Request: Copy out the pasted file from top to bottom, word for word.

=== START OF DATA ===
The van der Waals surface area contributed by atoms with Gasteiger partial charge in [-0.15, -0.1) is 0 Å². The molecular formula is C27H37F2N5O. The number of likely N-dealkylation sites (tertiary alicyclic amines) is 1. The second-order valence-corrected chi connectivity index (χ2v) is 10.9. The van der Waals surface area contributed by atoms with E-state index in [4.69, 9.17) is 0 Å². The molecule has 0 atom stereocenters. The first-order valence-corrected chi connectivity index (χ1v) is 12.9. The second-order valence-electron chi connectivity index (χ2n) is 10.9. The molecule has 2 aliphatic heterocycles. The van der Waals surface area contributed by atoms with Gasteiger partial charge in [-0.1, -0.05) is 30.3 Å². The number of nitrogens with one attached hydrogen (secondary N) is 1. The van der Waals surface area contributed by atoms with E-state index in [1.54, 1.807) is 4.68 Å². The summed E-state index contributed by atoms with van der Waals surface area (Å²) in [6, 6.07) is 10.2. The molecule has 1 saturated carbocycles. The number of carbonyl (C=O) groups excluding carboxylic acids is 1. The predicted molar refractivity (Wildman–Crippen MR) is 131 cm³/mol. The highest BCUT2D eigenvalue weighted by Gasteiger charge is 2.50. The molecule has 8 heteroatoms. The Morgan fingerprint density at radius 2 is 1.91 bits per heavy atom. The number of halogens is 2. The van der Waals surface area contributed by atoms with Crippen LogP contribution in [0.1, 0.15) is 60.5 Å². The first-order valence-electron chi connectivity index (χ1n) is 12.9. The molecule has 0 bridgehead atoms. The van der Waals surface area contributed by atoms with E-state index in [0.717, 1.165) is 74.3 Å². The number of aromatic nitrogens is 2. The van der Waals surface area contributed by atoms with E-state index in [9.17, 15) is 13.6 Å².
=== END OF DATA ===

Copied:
The van der Waals surface area contributed by atoms with Gasteiger partial charge in [-0.15, -0.1) is 0 Å². The molecular formula is C27H37F2N5O. The number of likely N-dealkylation sites (tertiary alicyclic amines) is 1. The second-order valence-corrected chi connectivity index (χ2v) is 10.9. The van der Waals surface area contributed by atoms with E-state index in [4.69, 9.17) is 0 Å². The molecule has 0 atom stereocenters. The first-order valence-corrected chi connectivity index (χ1v) is 12.9. The second-order valence-electron chi connectivity index (χ2n) is 10.9. The molecule has 2 aliphatic heterocycles. The van der Waals surface area contributed by atoms with Gasteiger partial charge in [-0.1, -0.05) is 30.3 Å². The number of nitrogens with one attached hydrogen (secondary N) is 1. The van der Waals surface area contributed by atoms with E-state index in [1.54, 1.807) is 4.68 Å². The summed E-state index contributed by atoms with van der Waals surface area (Å²) in [6, 6.07) is 10.2. The molecule has 1 saturated carbocycles. The number of carbonyl (C=O) groups excluding carboxylic acids is 1. The predicted molar refractivity (Wildman–Crippen MR) is 131 cm³/mol. The highest BCUT2D eigenvalue weighted by Gasteiger charge is 2.50. The molecule has 8 heteroatoms. The Morgan fingerprint density at radius 2 is 1.91 bits per heavy atom. The number of halogens is 2. The van der Waals surface area contributed by atoms with Crippen LogP contribution in [0.1, 0.15) is 60.5 Å². The first-order valence-electron chi connectivity index (χ1n) is 12.9. The molecule has 0 bridgehead atoms. The van der Waals surface area contributed by atoms with E-state index in [0.717, 1.165) is 74.3 Å². The number of aromatic nitrogens is 2. The van der Waals surface area contributed by atoms with E-state index in [9.17, 15) is 13.6 Å².